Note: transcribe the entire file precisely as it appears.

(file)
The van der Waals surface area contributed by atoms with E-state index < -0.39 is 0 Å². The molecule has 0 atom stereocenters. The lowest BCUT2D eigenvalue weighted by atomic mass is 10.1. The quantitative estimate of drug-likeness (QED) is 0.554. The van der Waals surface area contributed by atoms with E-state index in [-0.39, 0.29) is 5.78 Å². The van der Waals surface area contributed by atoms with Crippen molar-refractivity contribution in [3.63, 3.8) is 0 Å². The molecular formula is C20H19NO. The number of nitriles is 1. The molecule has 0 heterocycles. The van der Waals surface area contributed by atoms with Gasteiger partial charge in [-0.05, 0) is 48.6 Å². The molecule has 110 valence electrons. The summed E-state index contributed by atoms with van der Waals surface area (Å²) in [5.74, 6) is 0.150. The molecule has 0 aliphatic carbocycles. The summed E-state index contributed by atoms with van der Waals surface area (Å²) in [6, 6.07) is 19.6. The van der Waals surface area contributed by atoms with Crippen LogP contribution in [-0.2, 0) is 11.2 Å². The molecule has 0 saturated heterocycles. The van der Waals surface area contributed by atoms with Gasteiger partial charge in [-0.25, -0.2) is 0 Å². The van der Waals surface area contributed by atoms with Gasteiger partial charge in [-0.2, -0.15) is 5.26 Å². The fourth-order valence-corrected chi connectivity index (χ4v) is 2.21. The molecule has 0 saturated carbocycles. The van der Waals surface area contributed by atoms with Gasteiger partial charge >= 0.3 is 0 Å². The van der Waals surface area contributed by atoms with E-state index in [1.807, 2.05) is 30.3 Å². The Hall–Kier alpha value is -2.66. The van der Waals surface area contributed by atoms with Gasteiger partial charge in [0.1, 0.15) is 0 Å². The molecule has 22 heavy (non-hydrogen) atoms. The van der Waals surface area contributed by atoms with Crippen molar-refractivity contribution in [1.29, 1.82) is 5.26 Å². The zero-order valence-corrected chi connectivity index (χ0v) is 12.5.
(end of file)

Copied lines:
The van der Waals surface area contributed by atoms with E-state index < -0.39 is 0 Å². The molecule has 0 atom stereocenters. The lowest BCUT2D eigenvalue weighted by atomic mass is 10.1. The quantitative estimate of drug-likeness (QED) is 0.554. The van der Waals surface area contributed by atoms with E-state index in [-0.39, 0.29) is 5.78 Å². The van der Waals surface area contributed by atoms with Crippen molar-refractivity contribution in [3.63, 3.8) is 0 Å². The molecular formula is C20H19NO. The number of nitriles is 1. The molecule has 0 heterocycles. The van der Waals surface area contributed by atoms with Gasteiger partial charge in [-0.05, 0) is 48.6 Å². The molecule has 110 valence electrons. The summed E-state index contributed by atoms with van der Waals surface area (Å²) in [5.74, 6) is 0.150. The molecule has 0 aliphatic carbocycles. The summed E-state index contributed by atoms with van der Waals surface area (Å²) in [6, 6.07) is 19.6. The van der Waals surface area contributed by atoms with Crippen LogP contribution in [-0.2, 0) is 11.2 Å². The molecule has 0 saturated heterocycles. The van der Waals surface area contributed by atoms with Gasteiger partial charge in [-0.25, -0.2) is 0 Å². The van der Waals surface area contributed by atoms with Gasteiger partial charge in [-0.2, -0.15) is 5.26 Å². The fourth-order valence-corrected chi connectivity index (χ4v) is 2.21. The molecule has 0 saturated carbocycles. The van der Waals surface area contributed by atoms with Gasteiger partial charge >= 0.3 is 0 Å². The van der Waals surface area contributed by atoms with E-state index in [1.807, 2.05) is 30.3 Å². The Hall–Kier alpha value is -2.66. The van der Waals surface area contributed by atoms with Gasteiger partial charge in [0.1, 0.15) is 0 Å². The molecule has 22 heavy (non-hydrogen) atoms. The van der Waals surface area contributed by atoms with Crippen molar-refractivity contribution in [1.29, 1.82) is 5.26 Å². The zero-order valence-corrected chi connectivity index (χ0v) is 12.5.